Part.Public.Part.Lab

Participation, partial, partable, partisan, particular, party

In the Nature of Participation.

All too easily do we identify the need for and importance of participation:  participatory democracy, audience participation, user-participation, participant-observation etc.  Usually, it’s a good thing, though for the darkly minded, it’s akin to exploitation—free labor.  But rarely, if ever, is it simply identified and distinguished.  This lab aims to make its object of study participation in its “natural” settings, the changing ecology of global information and communication. 

Natural is a strong word. But it has the advantage of producing a distinction between first and second order observations of participation. On the one hand, participation as a strategy and problem for those who create, network, market, promote, entice, fund and even research; on the other participation as a problem, as an emblem of democracy, perhaps as a kind of character or trait: “Nothing in democracy makes sense except in the light of participation.” (Apologies to T. Dobzhansky)

The OED suggests that the definition of participation has more than just the immediate connotation of taking part in:

The process or fact of sharing in an action, sentiment, etc.; (now esp.) active involvement in a matter or event, esp. one in which the outcome directly affects those taking part. Freq. with in. Cf. audience participation at AUDIENCE n. 7d.

In this definition, there is a loop: one participates because the outcome directly affects the one participating.  Participatory democracy, by this definition is not representative but direct.  In the nature of participation there are proximate and distant outcomes, and only those whose effects are direct really mean much in the way of participation.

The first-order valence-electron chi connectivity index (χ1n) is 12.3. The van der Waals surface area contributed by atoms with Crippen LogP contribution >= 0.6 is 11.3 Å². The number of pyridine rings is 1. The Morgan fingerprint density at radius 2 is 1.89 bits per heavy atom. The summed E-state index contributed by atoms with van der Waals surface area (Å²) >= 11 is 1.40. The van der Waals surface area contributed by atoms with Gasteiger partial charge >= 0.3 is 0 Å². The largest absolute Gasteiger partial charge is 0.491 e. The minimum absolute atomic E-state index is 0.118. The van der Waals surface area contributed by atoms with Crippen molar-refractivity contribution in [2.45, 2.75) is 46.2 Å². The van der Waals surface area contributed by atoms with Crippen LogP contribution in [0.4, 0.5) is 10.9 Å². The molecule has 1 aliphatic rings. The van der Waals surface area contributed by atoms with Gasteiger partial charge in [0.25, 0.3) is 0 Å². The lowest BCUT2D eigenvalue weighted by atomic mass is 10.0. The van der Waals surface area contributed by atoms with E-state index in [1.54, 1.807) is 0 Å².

The Internet changes all this, of course, with the proliferation of modes of direct participation.  But how, how long and with what effects?  In what does one participate?  How active is that participation? Who controls or displays the outcomes (be they proximate or distant)? And how do you know when that participation affects you?

But it is not only the participant’s perspective that is at stake here: increasingly, and for obscure reasons, those who provide the capacity for participation expect something as well.  For instance, citizen science creates an expectation not only for participants to become involved and see direct benefit, but it also creates an expectation that science might be done differently, end up with different results.  Similarly, a project like Current TV or Indy Media began not just with the hope that participants would see themselves making media and having an effect, but that the media itself would be transformed (if not destroyed, some fantasized) by this practice of street-level democratizing journalism.  Always we have assumed that more participation makes democracies better, but rarely before now have we been able to so precisely measure, visualize, and form expectations of that participation.

Of course by 2010, the callow fantasies of a liberating cyberspace, of a democratizing web, or of the Internet as a neutral and equalizing force have come to an end, and the future of participation looks messy. The Nature of participation is ever-changing.  And by this we mean, the place, the ecology, the environment within which participation becomes as possible as foraging, dwelling, preening or sleeping for that matter.  There is no return to a 20th century of mass democracy, but nor have we actually seen a revolution, despite it’s frequent announcement.